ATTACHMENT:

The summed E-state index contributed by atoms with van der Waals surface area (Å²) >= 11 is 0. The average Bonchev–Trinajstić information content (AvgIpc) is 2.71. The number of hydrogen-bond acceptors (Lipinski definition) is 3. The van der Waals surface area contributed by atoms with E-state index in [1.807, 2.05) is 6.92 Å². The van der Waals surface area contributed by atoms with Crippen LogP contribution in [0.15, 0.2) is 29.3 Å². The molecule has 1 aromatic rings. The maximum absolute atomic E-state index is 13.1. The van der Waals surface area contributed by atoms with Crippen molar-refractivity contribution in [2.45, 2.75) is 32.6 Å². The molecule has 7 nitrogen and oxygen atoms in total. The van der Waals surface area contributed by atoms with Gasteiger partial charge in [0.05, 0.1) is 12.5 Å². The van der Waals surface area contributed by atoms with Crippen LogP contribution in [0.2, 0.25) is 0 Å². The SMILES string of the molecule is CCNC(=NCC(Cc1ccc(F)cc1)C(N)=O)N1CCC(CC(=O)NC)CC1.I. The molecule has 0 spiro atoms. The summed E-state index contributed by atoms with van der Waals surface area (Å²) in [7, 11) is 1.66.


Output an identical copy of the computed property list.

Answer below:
The summed E-state index contributed by atoms with van der Waals surface area (Å²) >= 11 is 0. The average Bonchev–Trinajstić information content (AvgIpc) is 2.71. The number of hydrogen-bond acceptors (Lipinski definition) is 3. The van der Waals surface area contributed by atoms with E-state index in [1.807, 2.05) is 6.92 Å². The van der Waals surface area contributed by atoms with Crippen LogP contribution in [0.15, 0.2) is 29.3 Å². The molecule has 1 aromatic rings. The maximum absolute atomic E-state index is 13.1. The van der Waals surface area contributed by atoms with Crippen molar-refractivity contribution in [2.45, 2.75) is 32.6 Å². The molecule has 7 nitrogen and oxygen atoms in total. The van der Waals surface area contributed by atoms with Gasteiger partial charge in [0.05, 0.1) is 12.5 Å². The van der Waals surface area contributed by atoms with Crippen LogP contribution in [0.2, 0.25) is 0 Å². The SMILES string of the molecule is CCNC(=NCC(Cc1ccc(F)cc1)C(N)=O)N1CCC(CC(=O)NC)CC1.I. The molecule has 0 spiro atoms. The summed E-state index contributed by atoms with van der Waals surface area (Å²) in [7, 11) is 1.66.